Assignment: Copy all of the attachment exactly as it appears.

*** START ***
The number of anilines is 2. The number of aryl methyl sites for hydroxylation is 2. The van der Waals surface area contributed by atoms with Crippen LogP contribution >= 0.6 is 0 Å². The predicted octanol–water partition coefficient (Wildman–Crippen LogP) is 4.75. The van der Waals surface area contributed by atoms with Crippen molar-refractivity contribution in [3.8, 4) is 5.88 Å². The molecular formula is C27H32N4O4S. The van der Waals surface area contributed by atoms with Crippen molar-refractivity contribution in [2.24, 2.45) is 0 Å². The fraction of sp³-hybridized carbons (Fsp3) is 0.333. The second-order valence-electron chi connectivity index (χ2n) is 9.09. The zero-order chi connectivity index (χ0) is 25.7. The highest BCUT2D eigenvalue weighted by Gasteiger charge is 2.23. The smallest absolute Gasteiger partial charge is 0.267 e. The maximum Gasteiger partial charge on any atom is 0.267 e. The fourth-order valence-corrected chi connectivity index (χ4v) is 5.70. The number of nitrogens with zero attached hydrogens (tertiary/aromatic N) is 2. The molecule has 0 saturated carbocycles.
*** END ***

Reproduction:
The number of anilines is 2. The number of aryl methyl sites for hydroxylation is 2. The van der Waals surface area contributed by atoms with Crippen LogP contribution >= 0.6 is 0 Å². The predicted octanol–water partition coefficient (Wildman–Crippen LogP) is 4.75. The van der Waals surface area contributed by atoms with Crippen molar-refractivity contribution in [3.8, 4) is 5.88 Å². The molecular formula is C27H32N4O4S. The van der Waals surface area contributed by atoms with Crippen molar-refractivity contribution in [2.24, 2.45) is 0 Å². The fraction of sp³-hybridized carbons (Fsp3) is 0.333. The second-order valence-electron chi connectivity index (χ2n) is 9.09. The zero-order chi connectivity index (χ0) is 25.7. The highest BCUT2D eigenvalue weighted by Gasteiger charge is 2.23. The smallest absolute Gasteiger partial charge is 0.267 e. The maximum Gasteiger partial charge on any atom is 0.267 e. The fourth-order valence-corrected chi connectivity index (χ4v) is 5.70. The number of nitrogens with zero attached hydrogens (tertiary/aromatic N) is 2. The molecule has 0 saturated carbocycles.